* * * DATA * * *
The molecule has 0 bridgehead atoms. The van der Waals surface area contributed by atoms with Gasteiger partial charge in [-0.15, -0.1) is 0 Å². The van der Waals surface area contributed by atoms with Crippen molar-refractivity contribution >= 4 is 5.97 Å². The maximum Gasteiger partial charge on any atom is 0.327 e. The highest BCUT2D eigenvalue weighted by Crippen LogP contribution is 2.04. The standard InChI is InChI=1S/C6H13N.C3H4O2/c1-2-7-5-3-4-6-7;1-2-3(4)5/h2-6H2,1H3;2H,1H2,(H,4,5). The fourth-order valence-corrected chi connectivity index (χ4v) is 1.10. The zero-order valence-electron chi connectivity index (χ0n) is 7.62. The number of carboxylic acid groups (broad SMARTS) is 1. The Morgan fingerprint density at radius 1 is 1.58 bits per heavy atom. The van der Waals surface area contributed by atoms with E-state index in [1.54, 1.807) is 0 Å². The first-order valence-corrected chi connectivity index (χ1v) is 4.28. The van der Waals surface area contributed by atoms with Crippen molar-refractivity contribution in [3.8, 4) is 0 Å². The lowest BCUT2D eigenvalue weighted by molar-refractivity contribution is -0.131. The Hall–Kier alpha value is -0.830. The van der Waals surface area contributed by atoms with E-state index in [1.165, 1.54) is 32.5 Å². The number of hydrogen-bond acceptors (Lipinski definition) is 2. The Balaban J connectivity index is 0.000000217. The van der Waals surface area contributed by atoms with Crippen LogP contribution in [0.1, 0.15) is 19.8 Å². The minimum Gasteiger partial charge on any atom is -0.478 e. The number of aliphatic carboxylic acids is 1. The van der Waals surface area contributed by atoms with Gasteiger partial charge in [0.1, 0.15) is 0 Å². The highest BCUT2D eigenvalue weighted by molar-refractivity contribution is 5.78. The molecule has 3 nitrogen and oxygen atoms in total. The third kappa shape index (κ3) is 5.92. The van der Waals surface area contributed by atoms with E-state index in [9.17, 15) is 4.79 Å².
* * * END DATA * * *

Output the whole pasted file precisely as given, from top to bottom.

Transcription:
The molecule has 0 bridgehead atoms. The van der Waals surface area contributed by atoms with Gasteiger partial charge in [-0.15, -0.1) is 0 Å². The van der Waals surface area contributed by atoms with Crippen molar-refractivity contribution >= 4 is 5.97 Å². The maximum Gasteiger partial charge on any atom is 0.327 e. The highest BCUT2D eigenvalue weighted by Crippen LogP contribution is 2.04. The standard InChI is InChI=1S/C6H13N.C3H4O2/c1-2-7-5-3-4-6-7;1-2-3(4)5/h2-6H2,1H3;2H,1H2,(H,4,5). The fourth-order valence-corrected chi connectivity index (χ4v) is 1.10. The zero-order valence-electron chi connectivity index (χ0n) is 7.62. The number of carboxylic acid groups (broad SMARTS) is 1. The Morgan fingerprint density at radius 1 is 1.58 bits per heavy atom. The van der Waals surface area contributed by atoms with E-state index in [1.54, 1.807) is 0 Å². The first-order valence-corrected chi connectivity index (χ1v) is 4.28. The van der Waals surface area contributed by atoms with Crippen molar-refractivity contribution in [3.8, 4) is 0 Å². The lowest BCUT2D eigenvalue weighted by molar-refractivity contribution is -0.131. The Hall–Kier alpha value is -0.830. The van der Waals surface area contributed by atoms with E-state index in [1.165, 1.54) is 32.5 Å². The number of hydrogen-bond acceptors (Lipinski definition) is 2. The Balaban J connectivity index is 0.000000217. The van der Waals surface area contributed by atoms with Crippen LogP contribution in [0.1, 0.15) is 19.8 Å². The minimum Gasteiger partial charge on any atom is -0.478 e. The number of aliphatic carboxylic acids is 1. The van der Waals surface area contributed by atoms with Gasteiger partial charge in [0.1, 0.15) is 0 Å². The highest BCUT2D eigenvalue weighted by molar-refractivity contribution is 5.78. The molecule has 3 nitrogen and oxygen atoms in total. The third kappa shape index (κ3) is 5.92. The van der Waals surface area contributed by atoms with E-state index in [9.17, 15) is 4.79 Å².